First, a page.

Posts Taged consciousness

The Art of Coaching

What is happiness questionHow do you explain passion?  How do you know with every core of your being that something is perfect or impossible?  The answer lies in what Michael Polanyi calls “The Tacit Dimension.”  Tacit knowledge is what we know that we would struggle to say.

Think about young Tim, a teenager just coming to grip with the concept of “love.” I can picture this 13-year-old boy coming to his father and saying, “I really love Betty.”  Dad, after calming down, would ask “What makes you think you’re in love?”  Tim has some ideas, but can’t come close to telling the whole story.

Tim’s problem is the one we all have.  We know more than we can say.  This is why we can recognize a face but not describe it.  It’s those hunches that gamblers play.  It’s those brass rings that let us say things we don’t even remember knowing but they fit the conversation perfectly.

Coaches get a lot of business because of this fundamental human characteristic.  Good coaches ask question to let you say what you know.  Great coaches ask questions to support you in digging deeper into what you know but haven’t said.

Michael Polyani, a scientific theorist, refers to this aspect of human knowledge as “the tacit dimension.”  We know more than we can tell.  And the more we tell, the more we know exists behind those statements.

Interestingly, we can’t get at our tacit knowledge by being told.  We only recognize that deeper knowledge when asked about it.

That’s why coaches matter.  They can ask the questions.  They are curious.  They take what you say and ask for what’s behind it.  Coaches have great metaphors to describe this:

  • Peeling back the layers
  • Unpacking this box
  • Digging deeper

The ability to do this well is not an easy skill.  It takes thought and training.  Learning the science of coaching helps, but understanding the right question at the right time is really about the art of coaching.  (And even great coaches can’t tell you everything about how they do it.)  How can you learn:

Engage with a mentor coach.  Your mentor can help you take apart a coaching sequence so you push your understanding deeper.

Practice mindfulness.  Think more about your second question than your first.  Take time to ask a question that pushes into the tacit dimension.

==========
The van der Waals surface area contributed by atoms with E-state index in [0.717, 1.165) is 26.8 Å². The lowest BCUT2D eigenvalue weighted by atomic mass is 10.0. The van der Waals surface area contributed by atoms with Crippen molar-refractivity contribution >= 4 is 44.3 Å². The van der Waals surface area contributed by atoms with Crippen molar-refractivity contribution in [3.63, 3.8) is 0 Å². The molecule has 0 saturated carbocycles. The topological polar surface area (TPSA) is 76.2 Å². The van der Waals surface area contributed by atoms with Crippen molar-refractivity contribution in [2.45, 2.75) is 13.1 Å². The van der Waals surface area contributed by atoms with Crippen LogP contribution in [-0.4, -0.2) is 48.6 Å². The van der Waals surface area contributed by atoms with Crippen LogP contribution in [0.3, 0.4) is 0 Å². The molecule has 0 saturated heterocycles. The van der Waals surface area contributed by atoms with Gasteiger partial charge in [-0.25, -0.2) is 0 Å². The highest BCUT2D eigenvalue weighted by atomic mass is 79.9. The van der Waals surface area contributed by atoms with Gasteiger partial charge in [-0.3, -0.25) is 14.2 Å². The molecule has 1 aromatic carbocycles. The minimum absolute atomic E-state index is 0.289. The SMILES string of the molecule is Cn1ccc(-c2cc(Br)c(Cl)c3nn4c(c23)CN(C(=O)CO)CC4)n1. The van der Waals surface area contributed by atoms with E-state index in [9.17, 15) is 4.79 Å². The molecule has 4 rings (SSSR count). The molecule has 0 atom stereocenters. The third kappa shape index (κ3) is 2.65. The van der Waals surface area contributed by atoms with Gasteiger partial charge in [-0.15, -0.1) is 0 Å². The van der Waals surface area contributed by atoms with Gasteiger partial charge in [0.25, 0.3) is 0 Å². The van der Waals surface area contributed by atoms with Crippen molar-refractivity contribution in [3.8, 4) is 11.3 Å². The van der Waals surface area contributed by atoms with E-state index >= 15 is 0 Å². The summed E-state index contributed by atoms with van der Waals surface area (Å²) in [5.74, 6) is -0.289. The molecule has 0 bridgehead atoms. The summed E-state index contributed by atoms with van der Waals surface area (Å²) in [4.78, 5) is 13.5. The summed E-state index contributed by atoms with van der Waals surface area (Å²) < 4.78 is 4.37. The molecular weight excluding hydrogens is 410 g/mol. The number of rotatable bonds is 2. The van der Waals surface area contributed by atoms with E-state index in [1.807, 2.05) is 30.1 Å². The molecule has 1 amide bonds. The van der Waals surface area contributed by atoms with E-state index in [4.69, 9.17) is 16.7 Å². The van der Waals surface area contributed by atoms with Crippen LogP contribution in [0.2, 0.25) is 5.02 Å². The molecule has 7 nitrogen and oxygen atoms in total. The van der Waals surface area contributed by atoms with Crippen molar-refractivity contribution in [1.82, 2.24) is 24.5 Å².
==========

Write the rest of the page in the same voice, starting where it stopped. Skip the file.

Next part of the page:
Get training.  Coach training gives you the opportunity to appreciate the art of coaching.  Investigate possible coach training programs and find one that seems to resonate with you.  Your tacit knowledge will help you find the right one if you listen to it.

 

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Being the Change Agent for Coaching

Like it or not, you are the one who will be changing the culture in your business.  What you want done differently is not going to happen without your attention. The more you act, the more you will encounter resistance.

We have to get product our the door; let’s worry about this later.

It’s not working fast enough.

It’s interfering with other processes.

Did you really want no one to notice that you are changing their world?  Did you think they were going to like everything?  And deep, deep, down: would you prefer to be ignored? 

Free Prize InsideThe painful part is there is no straight path to success.  The simple news, however, is that the more you do, the more success you will have.  Good ideas always win.  Seth Godin is a prolific and insightful writer.  Here are a couple of his earlier ideas on how to be an innovator.  This is your opportunity to find some motivation and tactics to keep you moving forward.

WebThink SOFT INNOVATION.  Soft innovations are those clever, insightful, useful small ideas that just about anyone can think up.  Do enough of them and you and create a culture shift. A few years ago, Seth Godin wrote a book call, Free Prize Inside.  While it sounds like a new Cracker Jack slogan, it is much, much more.  If you want to offer a free prize to your customers, you have to get company support first.  And companies resist change.  So, become a soft innovator.  Buy the book and read “Section 2, Selling the Idea.”  These sixty pages will help you understand what is going on in the company and the role you can play.  Godin introduces a conceptual tool, The Fulcrum of Innovation, which is the same across almost all organizations and helps you create a strategy of soft innovation.  There are also 17 tactics to help you along the way. Seventeen is a lot of tactics.  This is your manual of success.

linchpinResists your Resistance.  When pushed, your tendency is to hide.  It’s okay.  We all do it.  There is a neurological reason for it happening.  Right on top of your spinal cord is your basil ganglia, most commonly known as your lizard brain. Scientists estimate that it takes .07 seconds for our lizard brain to react when threatened.  Unfortunately, the rest of our brain—the cognitive portion, takes longer to react. One of Seth Godin’s more recent books, Linchpin, looks at the lizard brain and how it controls our reactions.  You became a change agent for a reason.  Read the chapter in Linchpin about the resistance.  You will understand why you want to crumble in the face of resistance; how you can easily undermine yourself; and what you can do to hold off those fears long enough for your rational brain to take over.

No one said change was easy.  You are the champion for an idea that needs action.  You don’t need to be a lone voice in the wilderness. Use resources like these from Seth Godin to unlock the coach inside you.

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